Resilience is the next “big thing” in global health and health systems development. It is a reaction to the impact of the Ebola epidemic in West Africa, the financial meltdown in the US and EU, and global climate change. The principle has been firmly anchored in the Sustainable Development Goals (SDGs): “By 2030, build the resilience of the poor and those in vulnerable situations and reduce their exposure and vulnerability to climate-related extreme events and other economic, social and environmental shocks and disasters” (UN Sustainable Development Goals, target 1.5).
The term now also frequently appears in global health policies. “Resilient health systems” was the theme of this year’s World Health Assembly, but in the first meeting of the WHO Review Committee on the Role of the International Health Regulations in the Ebola Outbreak and Response in August, the concept was not mentioned. It also doesn’t appear in WHO DG Margaret Chan’s opening remarks to the Review Committee. On the other hand, the World Bank favors the resilience approach, and also the Rockefeller Foundation has developed much interest in resilient health systems. This is not surprising as its president Judith Rodin is the writer of the book “The Resilience Dividend”. The theme of next year’s 4th Global Symposium on Health Systems Research in Vancouver will be “resilient and responsive health systems for a changing world”.
I argue that we should distinguish between the resilience discourse as applied in complex adaptive systems, ecology and psychology and its use in normative, political, decision making for health systems. While the first is a useful method to assess the flexibility, responsiveness and shock-absorbing capacity of health systems there is much criticism of the resilience discourse by political scientists. One of those critiques is that the resilience discourse colonizes our political imagination. It hinders us to develop universal and strong systems based on the principles of health equity and to take action on the Social Determinants of Health. As resilience is mainly about anticipating a future crisis, we maintain the status quo. My analysis of the resilience approach to health systems is that it is a modern expression of the decades-old debate of selective versus complementary primary health care, and the political choices behind it. In a recent interesting political sciences article called “Exhausted by resilience” the authors even move beyond this: “The real tragedy for us is the way the doctrine forces us to become active participants in our own de-politicisation… It promotes adaptability so that life may go on living despite experiencing certain destruction. Indeed it even demands a certain exposure to the threat before its occurrence so that we can be better prepared. Resilience as such appears to be a form of immunization. Yes, the doctrine of resilience at the level of policy and power is ubiquitous. And yet in terms of emancipating the political, it is already dead.”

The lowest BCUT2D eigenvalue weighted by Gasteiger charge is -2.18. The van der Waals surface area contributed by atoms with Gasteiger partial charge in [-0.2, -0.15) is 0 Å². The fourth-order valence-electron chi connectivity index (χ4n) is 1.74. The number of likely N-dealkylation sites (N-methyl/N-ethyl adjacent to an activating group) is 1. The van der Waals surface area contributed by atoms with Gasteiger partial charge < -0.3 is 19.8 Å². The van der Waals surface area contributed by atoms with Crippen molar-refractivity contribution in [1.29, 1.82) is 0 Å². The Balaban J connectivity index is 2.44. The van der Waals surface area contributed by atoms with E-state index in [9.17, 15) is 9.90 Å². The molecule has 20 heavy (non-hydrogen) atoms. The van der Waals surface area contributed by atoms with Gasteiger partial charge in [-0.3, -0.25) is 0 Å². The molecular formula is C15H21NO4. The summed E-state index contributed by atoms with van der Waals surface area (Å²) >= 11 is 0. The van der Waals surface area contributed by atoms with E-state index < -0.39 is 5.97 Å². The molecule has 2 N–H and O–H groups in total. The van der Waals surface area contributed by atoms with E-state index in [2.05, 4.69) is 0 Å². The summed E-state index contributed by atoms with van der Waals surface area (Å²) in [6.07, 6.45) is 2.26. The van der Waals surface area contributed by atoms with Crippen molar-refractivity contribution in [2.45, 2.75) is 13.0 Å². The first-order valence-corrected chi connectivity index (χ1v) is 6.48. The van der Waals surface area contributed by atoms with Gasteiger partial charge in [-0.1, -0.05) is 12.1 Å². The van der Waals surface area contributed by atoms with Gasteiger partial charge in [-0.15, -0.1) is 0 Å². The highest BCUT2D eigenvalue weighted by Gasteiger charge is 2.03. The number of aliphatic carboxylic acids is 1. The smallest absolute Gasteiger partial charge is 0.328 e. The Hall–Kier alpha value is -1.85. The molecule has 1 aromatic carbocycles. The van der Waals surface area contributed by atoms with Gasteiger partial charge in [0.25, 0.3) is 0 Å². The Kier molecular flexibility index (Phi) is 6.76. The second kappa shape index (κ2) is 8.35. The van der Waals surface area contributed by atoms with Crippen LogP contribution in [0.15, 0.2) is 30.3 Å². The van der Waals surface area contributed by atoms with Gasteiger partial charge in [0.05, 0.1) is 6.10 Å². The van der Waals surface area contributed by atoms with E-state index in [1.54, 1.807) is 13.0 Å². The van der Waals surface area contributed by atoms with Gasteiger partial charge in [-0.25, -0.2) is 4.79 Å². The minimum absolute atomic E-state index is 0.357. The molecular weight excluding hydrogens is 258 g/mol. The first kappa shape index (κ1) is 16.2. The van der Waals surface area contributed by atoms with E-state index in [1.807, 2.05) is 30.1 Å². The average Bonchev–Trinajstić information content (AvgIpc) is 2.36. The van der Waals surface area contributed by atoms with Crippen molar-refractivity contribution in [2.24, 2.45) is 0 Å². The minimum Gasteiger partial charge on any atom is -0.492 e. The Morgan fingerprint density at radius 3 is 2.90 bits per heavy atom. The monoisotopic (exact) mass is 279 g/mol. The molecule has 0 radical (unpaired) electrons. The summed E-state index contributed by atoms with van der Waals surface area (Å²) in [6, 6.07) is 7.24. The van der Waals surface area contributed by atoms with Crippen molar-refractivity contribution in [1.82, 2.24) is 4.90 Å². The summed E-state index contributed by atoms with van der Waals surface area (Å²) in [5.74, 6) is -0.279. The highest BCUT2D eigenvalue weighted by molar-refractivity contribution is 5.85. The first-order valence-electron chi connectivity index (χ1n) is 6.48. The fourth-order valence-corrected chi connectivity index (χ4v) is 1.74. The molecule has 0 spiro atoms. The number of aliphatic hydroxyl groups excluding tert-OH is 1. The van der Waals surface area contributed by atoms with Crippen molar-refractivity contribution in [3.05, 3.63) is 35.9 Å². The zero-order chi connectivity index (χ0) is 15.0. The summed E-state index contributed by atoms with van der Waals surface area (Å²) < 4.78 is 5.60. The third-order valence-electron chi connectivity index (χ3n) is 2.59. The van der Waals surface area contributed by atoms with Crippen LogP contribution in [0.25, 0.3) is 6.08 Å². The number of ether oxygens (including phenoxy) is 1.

The authors challenge their readers to “a new imaginary for rethinking politics, emancipation and the formation of political communities in the twenty-first century.” Applied to global health, this would mean a reformulation of what we consider as the necessary conditions for a meaningful, dignified and healthy life. The capability approach developed by Martha Nussbaum and Amartya Sen can guide us. Universal access to essential health services whether people live in high-, low- or middle-income countries would be a core element in this. Such a cosmopolitan approach will move us beyond the iron cage of the nation states we live in and the false security it brings.
Yes, it is a re-imagination of an alternative world order. But we can’t continue with the status quo where we continuously consume beyond Earth’s carrying capacity, global temperature is to rise, global financial markets are casinos beyond control, and refugee patterns are likely to continue. There is no other option than moving beyond the status quo and working on true alternatives for social justice and health. At the minimum, we have to move beyond resilience.
(This article is cross-posted from the MMI Network September newsletter, where it was first published as the editorial)